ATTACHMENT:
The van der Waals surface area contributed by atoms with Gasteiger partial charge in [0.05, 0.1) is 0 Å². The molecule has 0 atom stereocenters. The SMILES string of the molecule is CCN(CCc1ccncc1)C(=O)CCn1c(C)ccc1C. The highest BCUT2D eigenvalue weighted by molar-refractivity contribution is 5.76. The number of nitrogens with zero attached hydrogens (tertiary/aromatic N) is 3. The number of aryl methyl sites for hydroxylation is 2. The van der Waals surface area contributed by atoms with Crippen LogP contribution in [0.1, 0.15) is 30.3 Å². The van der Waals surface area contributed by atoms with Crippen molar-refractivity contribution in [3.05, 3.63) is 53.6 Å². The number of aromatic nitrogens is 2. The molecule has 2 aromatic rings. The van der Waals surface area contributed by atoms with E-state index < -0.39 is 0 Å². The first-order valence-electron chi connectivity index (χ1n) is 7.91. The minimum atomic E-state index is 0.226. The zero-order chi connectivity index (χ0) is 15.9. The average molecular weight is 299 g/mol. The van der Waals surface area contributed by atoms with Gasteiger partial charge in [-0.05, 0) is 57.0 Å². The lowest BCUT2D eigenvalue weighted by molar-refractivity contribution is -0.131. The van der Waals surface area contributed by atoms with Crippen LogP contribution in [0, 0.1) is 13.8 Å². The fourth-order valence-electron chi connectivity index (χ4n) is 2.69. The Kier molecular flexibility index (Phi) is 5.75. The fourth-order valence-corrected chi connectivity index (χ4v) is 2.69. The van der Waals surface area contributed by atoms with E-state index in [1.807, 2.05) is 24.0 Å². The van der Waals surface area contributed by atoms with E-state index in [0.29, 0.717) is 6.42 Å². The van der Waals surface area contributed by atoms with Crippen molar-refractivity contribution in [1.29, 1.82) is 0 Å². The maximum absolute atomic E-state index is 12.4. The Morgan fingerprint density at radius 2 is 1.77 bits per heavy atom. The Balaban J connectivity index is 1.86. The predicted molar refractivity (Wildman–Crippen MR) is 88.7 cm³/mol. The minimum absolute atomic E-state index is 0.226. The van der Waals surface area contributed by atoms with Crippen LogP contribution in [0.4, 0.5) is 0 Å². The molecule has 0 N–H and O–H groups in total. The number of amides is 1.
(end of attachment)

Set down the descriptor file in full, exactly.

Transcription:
The van der Waals surface area contributed by atoms with Gasteiger partial charge in [0.05, 0.1) is 0 Å². The molecule has 0 atom stereocenters. The SMILES string of the molecule is CCN(CCc1ccncc1)C(=O)CCn1c(C)ccc1C. The highest BCUT2D eigenvalue weighted by molar-refractivity contribution is 5.76. The number of nitrogens with zero attached hydrogens (tertiary/aromatic N) is 3. The number of aryl methyl sites for hydroxylation is 2. The van der Waals surface area contributed by atoms with Crippen LogP contribution in [0.1, 0.15) is 30.3 Å². The van der Waals surface area contributed by atoms with Crippen molar-refractivity contribution in [3.05, 3.63) is 53.6 Å². The number of aromatic nitrogens is 2. The molecule has 2 aromatic rings. The van der Waals surface area contributed by atoms with E-state index < -0.39 is 0 Å². The first-order valence-electron chi connectivity index (χ1n) is 7.91. The minimum atomic E-state index is 0.226. The zero-order chi connectivity index (χ0) is 15.9. The average molecular weight is 299 g/mol. The van der Waals surface area contributed by atoms with Gasteiger partial charge in [-0.05, 0) is 57.0 Å². The lowest BCUT2D eigenvalue weighted by molar-refractivity contribution is -0.131. The van der Waals surface area contributed by atoms with Crippen LogP contribution in [0, 0.1) is 13.8 Å². The fourth-order valence-electron chi connectivity index (χ4n) is 2.69. The Kier molecular flexibility index (Phi) is 5.75. The fourth-order valence-corrected chi connectivity index (χ4v) is 2.69. The van der Waals surface area contributed by atoms with E-state index in [1.807, 2.05) is 24.0 Å². The van der Waals surface area contributed by atoms with E-state index in [0.29, 0.717) is 6.42 Å². The van der Waals surface area contributed by atoms with Crippen molar-refractivity contribution in [1.29, 1.82) is 0 Å². The maximum absolute atomic E-state index is 12.4. The Morgan fingerprint density at radius 2 is 1.77 bits per heavy atom. The Balaban J connectivity index is 1.86. The predicted molar refractivity (Wildman–Crippen MR) is 88.7 cm³/mol. The minimum absolute atomic E-state index is 0.226. The van der Waals surface area contributed by atoms with Crippen LogP contribution in [0.4, 0.5) is 0 Å². The molecule has 0 N–H and O–H groups in total. The number of amides is 1.